# Proof

In the following $$(c_n)_{n\in\mathbb N}$$ is a complex sequence with $$c_n=a_n+i\cdot b_n$$ for some real numbers $$a_n,b_n$$. We will prove two inclusions:

### $$"\Rightarrow"$$

• Assume, $$(c_n)_{n\in\mathbb N}$$ is a complex Cauchy sequence.
• Then, for each $$\epsilon > 0$$, there exists an $$N\in\mathbb N$$ with $| c_n-c_m | < \epsilon\quad\quad \text{ for all }n,m\ge N.$
• Because for every complex number $$x\in\mathbb C$$, we have $$|\Re(x)|\le |x|$$ and $$|\Im(x)|\le |x|$$, it follows for all $$m,n\ge N$$:$\begin{array}{c} | a_n-a_m |=|\Re(c_n -c_m)|\le | c_n-c_m | < \epsilon,\\ | b_n-b_m |=|\Im(c_n -c_m)|\le | c_n-c_m | < \epsilon.\\ \end{array}$
• Thus, both real sequences $$(a_n)_{n\in\mathbb N}$$ and $$(b_n)_{n\in\mathbb N}$$ are real Cauchy sequences.

### $$"\Leftarrow"$$

• Assume, the real sequences $$(a_n)_{n\in\mathbb N}$$ and $$(b_n)_{n\in\mathbb N}$$ are real Cauchy sequences.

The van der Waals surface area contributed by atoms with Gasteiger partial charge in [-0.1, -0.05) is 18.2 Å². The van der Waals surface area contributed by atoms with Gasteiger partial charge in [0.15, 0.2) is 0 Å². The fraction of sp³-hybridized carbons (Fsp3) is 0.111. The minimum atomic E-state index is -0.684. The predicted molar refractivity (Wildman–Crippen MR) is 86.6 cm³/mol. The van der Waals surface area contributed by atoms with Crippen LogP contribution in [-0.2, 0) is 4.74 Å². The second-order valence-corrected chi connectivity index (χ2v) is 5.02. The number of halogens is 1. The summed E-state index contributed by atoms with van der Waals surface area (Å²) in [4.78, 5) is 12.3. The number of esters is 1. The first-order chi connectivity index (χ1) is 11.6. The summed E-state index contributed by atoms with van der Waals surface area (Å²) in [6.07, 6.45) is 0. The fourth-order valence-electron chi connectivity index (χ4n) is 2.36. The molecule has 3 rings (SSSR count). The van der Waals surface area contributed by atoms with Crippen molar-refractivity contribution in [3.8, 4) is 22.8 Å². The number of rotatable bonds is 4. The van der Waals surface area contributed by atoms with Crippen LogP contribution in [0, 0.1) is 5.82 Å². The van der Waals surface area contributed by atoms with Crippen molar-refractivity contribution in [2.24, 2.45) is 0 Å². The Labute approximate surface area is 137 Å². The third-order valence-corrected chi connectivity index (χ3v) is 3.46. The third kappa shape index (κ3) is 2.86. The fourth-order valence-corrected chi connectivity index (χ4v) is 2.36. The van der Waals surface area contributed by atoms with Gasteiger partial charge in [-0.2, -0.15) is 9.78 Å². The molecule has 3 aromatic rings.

• Then, for each $$\epsilon > 0$$, there exist indices $$N_a,N_b\in\mathbb N$$ with $| a_n-a_m | < \frac\epsilon2\quad\quad \text{ for all }n,m\ge N_a$ and $| b_n-b_m | < \frac\epsilon2\quad\quad \text{ for all }n,m\ge N_b.$
• Set $$N:=\max(N_a,N_b)$$.
• Then, for all $$n,m\ge N$$, it follows from the triangle inequality for the distance in the metric space of complex numbers that \begin{align}| c_n-c_m |&= |a_n+ib_n -a_m-ib_m|\nonumber\\ &=|(a_n-a_m)+i(b_n-b_m)|\nonumber\\ &\le |a_n-a_m|+|b_n-b_m|\nonumber\\ & < \frac\epsilon2+\frac\epsilon2\nonumber\\ &=\epsilon.\nonumber\end{align}
• Therefore, $$(c_n)_{n\in\mathbb N}$$ is a complex Cauchy sequence.

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### References

#### Bibliography

1. Forster Otto: "Analysis 1, Differential- und Integralrechnung einer Veränderlichen", Vieweg Studium, 1983